Oct. 3 (Bloomberg) -- Growth in global air travel slowed in August and a freight decline deepened as business and consumer confidence waned amid concern that economies may slide into recession, the International Air Transport Association said.
Passenger traffic grew 4.5 percent in August, slowing from a 6 percent gain in July, the trade group said in a statement today. Europe logged the biggest year-to-year advance at 7.4 percent and North America the smallest at 0.9 percent, with U.S. domestic travel contracting 0.3 percent, it said.
“The industry has shifted gears downward,” IATA Chief Executive Officer Tony Tyler said in the statement. “With business and consumer confidence continuing to slump there is not a lot of optimism for improved conditions anytime soon.”
Airline-industry net income will probably shrink to $4.9 billion in 2012 from an estimated $6.9 billion this year as the economy stalls, IATA said Sept. 20. Carriers collectively lose money if economic growth drops below 2 percent, it reckons.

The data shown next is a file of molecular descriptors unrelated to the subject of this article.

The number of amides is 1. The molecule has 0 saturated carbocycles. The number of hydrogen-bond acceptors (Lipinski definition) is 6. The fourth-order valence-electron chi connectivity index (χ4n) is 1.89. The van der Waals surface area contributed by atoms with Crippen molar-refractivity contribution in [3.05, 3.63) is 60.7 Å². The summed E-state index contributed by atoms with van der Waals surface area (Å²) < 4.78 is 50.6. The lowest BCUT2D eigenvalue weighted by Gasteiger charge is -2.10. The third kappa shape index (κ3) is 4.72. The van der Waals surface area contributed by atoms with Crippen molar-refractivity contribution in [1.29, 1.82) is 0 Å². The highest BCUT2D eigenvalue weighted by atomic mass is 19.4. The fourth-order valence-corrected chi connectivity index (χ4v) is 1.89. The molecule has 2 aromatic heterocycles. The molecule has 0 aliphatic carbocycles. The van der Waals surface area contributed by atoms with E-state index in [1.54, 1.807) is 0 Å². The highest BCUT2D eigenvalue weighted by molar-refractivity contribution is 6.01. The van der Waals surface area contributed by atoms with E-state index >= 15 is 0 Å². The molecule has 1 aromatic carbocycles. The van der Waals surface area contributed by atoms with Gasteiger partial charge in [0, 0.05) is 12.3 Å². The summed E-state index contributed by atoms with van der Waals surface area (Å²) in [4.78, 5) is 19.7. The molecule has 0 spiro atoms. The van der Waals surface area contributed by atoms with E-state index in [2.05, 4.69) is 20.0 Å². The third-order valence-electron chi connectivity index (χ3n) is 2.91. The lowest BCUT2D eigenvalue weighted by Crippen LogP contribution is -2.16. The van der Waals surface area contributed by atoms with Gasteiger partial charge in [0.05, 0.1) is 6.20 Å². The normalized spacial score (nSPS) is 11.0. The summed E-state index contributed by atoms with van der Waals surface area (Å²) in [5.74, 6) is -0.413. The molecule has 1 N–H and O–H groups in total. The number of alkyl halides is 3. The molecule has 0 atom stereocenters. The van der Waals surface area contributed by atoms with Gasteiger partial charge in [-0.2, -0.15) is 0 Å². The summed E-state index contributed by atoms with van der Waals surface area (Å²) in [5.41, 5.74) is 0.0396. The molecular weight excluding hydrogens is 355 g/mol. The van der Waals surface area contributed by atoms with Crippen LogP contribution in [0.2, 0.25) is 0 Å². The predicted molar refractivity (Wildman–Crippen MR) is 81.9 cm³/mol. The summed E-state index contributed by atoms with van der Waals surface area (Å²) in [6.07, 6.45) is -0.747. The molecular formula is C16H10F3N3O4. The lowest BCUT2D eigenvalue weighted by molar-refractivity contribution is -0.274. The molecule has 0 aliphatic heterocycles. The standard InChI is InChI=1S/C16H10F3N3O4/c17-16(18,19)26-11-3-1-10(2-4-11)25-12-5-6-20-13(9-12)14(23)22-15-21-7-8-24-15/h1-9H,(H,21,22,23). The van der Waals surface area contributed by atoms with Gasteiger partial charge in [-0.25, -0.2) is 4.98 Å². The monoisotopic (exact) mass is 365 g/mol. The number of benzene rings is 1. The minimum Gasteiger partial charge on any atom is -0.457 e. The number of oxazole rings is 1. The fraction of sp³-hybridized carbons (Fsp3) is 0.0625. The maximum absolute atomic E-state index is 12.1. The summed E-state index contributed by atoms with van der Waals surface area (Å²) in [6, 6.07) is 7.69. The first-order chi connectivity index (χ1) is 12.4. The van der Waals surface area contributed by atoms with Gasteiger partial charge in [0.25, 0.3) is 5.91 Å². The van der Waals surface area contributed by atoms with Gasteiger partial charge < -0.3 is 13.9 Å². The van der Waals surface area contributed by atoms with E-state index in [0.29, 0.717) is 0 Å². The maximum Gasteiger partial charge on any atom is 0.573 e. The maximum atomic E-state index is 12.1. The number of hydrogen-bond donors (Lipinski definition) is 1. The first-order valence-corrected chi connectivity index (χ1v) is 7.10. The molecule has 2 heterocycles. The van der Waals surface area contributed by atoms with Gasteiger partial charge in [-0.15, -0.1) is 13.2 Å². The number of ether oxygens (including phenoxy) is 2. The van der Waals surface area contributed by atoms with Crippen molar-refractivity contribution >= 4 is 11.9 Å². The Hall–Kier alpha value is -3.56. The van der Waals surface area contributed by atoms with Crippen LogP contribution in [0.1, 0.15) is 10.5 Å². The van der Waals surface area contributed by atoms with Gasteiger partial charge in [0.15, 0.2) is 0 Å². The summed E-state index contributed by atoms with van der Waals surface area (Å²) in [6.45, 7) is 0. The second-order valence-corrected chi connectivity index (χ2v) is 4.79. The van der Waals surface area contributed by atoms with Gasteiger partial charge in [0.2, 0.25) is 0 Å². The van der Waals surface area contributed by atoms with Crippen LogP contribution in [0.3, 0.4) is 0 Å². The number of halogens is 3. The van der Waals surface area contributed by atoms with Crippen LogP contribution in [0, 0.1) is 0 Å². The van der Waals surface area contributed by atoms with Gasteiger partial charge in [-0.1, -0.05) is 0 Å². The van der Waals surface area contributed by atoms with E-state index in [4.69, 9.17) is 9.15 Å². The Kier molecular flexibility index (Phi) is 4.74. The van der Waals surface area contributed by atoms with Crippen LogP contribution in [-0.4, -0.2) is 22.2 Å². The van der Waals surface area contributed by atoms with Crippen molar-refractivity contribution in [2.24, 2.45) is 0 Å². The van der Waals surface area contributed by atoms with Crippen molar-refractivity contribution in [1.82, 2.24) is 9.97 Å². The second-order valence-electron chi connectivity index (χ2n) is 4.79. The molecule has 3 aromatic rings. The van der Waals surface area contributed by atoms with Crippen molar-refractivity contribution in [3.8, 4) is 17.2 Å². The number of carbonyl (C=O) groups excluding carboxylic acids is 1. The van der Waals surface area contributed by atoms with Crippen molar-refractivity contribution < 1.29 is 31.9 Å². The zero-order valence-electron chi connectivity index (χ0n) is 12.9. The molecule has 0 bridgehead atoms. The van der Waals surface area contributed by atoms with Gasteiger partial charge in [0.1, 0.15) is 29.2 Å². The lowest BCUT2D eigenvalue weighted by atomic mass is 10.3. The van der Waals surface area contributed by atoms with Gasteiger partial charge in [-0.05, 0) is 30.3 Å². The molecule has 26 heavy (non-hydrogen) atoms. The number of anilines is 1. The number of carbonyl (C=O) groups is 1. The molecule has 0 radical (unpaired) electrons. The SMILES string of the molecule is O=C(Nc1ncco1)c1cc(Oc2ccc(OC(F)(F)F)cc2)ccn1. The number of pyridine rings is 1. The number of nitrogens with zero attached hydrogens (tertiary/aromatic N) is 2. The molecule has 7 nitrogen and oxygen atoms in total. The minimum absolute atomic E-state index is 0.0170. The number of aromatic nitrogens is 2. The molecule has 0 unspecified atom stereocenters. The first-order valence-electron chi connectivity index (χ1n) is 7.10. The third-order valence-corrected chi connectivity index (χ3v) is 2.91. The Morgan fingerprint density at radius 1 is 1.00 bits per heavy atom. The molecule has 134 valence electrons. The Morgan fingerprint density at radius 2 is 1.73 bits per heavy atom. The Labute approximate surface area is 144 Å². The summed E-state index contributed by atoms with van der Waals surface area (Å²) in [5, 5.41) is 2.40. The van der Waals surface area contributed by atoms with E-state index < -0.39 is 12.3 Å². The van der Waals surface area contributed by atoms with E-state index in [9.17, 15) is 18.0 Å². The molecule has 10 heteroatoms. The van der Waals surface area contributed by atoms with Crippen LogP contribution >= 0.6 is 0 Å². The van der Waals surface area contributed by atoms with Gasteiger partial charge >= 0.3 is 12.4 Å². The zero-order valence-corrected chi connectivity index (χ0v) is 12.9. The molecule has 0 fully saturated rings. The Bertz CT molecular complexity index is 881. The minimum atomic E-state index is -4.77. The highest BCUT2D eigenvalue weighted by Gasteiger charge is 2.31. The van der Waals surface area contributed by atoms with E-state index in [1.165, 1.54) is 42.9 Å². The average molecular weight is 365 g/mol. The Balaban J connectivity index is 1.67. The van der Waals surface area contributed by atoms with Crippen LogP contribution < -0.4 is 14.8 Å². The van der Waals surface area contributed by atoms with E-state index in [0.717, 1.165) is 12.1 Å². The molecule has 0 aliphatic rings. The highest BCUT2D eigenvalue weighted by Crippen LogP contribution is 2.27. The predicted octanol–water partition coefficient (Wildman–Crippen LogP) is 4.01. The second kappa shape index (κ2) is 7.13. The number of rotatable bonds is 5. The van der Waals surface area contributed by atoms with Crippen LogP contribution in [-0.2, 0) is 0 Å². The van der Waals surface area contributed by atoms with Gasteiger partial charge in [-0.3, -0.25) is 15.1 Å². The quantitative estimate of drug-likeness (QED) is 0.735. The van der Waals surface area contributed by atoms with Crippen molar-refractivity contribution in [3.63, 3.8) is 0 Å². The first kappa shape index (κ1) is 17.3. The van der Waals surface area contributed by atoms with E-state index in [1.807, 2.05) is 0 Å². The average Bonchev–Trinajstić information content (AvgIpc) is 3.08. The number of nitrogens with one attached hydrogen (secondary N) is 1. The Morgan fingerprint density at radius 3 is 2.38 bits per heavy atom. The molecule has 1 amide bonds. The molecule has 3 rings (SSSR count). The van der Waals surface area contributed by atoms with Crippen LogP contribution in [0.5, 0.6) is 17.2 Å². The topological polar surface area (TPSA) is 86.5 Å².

A contraction in freight markets accelerated in August, with traffic down 3.8 percent versus a year earlier, more than double the pace of the 1.8 percent decline in July, IATA said.
The average passenger load factor, a measure of seat occupancy, fell 1.3 percentage points to 81.4 percent.
“Airlines are bracing for tough times ahead,” Tyler said in the statement. “Economic uncertainty owing to the European sovereign debt crisis and the growing likelihood of a protracted period of slow growth in developed economies mean the industry will be even more focused on reducing costs.”
The IATA chief repeated calls for cuts in aviation taxes and said a reduction in U.K. Air Passenger Duty in Northern Ireland, announced last week, should be extended to the rest of the country.
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